*                                                               *
 *                      NOTICE TO USERS                          *
 *                      ---------------                          *
Password + OTP: 

You can see that a socket file was indeed created on your local machine:

$ ls -l ~/.ssh
srw-------  1 wyang  wyang      0 Jan 11 20:26

Then, run the ssh command from another terminal window for another ssh connection. This time, you will not be asked to authenticate.

$ ssh                # no authentication required
...[MOTD messages]...

You can open yet another ssh or scp connection from another terminal window:

$ scp myfile      # no authentication required
myfile                                        100%  229    57.1KB/s   00:00 

Keep in mind that, to use a client ssh connection, you have to keep the master connection open. If the initial connection is terminated, all the other connections will be closed. This behavior can be overridden when you set ControlPersistent to a certain value in ~/.ssh/config: 'yes' or '0' to keep the master connection in the background indefinitely, or a time value as in '2h' to keep for the specified time. Also, since multiple ssh sessions share one TCP connection, a large data transfer in one session will impact the others, and, therefore, should be avoided if possible.

For more information on the Control Master feature, please read the ssh_config man page.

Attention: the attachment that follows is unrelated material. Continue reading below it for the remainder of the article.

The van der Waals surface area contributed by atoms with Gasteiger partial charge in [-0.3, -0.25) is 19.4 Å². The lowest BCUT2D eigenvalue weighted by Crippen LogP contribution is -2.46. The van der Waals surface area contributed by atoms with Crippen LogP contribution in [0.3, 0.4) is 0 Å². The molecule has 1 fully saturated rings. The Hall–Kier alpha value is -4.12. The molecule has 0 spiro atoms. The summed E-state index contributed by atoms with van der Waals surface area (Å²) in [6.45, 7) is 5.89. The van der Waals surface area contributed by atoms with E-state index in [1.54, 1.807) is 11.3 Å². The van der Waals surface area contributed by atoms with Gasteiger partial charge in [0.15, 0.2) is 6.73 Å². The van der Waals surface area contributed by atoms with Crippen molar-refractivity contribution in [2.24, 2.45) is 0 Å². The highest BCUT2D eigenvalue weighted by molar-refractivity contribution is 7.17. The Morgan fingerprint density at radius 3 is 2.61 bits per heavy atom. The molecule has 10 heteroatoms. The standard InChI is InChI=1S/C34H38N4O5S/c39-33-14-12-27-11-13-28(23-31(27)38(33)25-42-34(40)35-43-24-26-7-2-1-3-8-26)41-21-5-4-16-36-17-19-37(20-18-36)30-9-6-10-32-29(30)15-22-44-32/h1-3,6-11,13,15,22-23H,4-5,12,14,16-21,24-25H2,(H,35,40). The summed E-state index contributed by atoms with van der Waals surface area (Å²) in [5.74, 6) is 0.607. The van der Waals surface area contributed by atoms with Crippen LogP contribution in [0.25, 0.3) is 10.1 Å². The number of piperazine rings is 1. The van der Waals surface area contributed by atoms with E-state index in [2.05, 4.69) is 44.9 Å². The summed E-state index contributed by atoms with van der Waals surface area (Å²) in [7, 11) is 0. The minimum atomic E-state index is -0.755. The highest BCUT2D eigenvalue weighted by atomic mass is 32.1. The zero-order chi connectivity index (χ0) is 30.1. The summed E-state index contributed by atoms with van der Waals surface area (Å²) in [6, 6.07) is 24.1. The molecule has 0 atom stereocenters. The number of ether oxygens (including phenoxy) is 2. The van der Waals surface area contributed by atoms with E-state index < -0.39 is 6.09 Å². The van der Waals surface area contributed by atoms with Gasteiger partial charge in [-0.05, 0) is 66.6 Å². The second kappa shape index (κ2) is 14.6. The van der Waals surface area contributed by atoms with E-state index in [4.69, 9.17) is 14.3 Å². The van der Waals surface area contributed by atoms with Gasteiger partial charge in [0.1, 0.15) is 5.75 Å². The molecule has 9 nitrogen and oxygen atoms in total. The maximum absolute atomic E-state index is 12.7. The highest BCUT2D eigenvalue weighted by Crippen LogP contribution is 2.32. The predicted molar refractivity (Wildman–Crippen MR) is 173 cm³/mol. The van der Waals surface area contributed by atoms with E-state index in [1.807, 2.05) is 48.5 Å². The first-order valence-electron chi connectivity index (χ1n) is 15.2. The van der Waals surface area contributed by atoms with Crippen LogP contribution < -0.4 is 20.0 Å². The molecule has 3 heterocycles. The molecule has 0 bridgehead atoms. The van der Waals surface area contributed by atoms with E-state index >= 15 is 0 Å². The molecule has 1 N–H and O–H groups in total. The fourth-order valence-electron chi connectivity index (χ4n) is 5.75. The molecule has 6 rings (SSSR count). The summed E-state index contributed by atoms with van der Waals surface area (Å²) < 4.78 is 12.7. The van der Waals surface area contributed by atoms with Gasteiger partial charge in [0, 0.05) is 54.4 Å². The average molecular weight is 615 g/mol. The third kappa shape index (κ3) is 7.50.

If your local desktop or laptop is a Windows machine and you use PuTTY as a ssh client, mark the 'Share SSH connections if possible' checkbox in the SSH Connections options section (Connection → SSH from the Category frame on the left).

ssh putty multiplexing

Coming in September, 2018

We are rolling out several new technologies which will make MFA easier to use and provide support for automated workflows.  For example, you will be able to authenticate using MFA just once per day, instead of every time you login.

SSH proxy certificate for accessing computational systems

The sshProxy is NERSC-developed solution to provide single sign-on ssh capability, and enable automated workflows. With sshProxy, you can get an ssh key (using MFA) that you can use for a limited amount of time (default of 24 hours). You can use the key to access NERSC systems (e.g., Cori, Edison, Genepool, ...) via ssh, without further authentication. Options will be available to request keys with longer lifetimes if you have a specific need.

MFA for MyProxy

The MyProxy utility for obtaining a short-lived Grid certificate from NERSC CA (Certificate Authority) in order to use Grid tools will support MFA authentication. This will increase security for MyProxy authentication.

MFA support in Shibboleth for web-based services

Similar single sign-on capability for accessing various NERSC web-based services (NIM, MyNERSC, Science Gateways, etc.) will be possible via Shibboleth technology, and MFA will be supported in authentication there. No further authentication is required for any Shibbolized sites for the next 24 hours.

MFA will be enforced for logging into a NIM account at

HPSS tokens

A token will be generated with MFA and can be used for accessing HPSS systems.

Other services

  • MFA will be enabled for Jupyter and Jupyter-dev.
  • NX will support MFA.

Questions, Comments, ...

If you have any questions, problems or comments, please contact or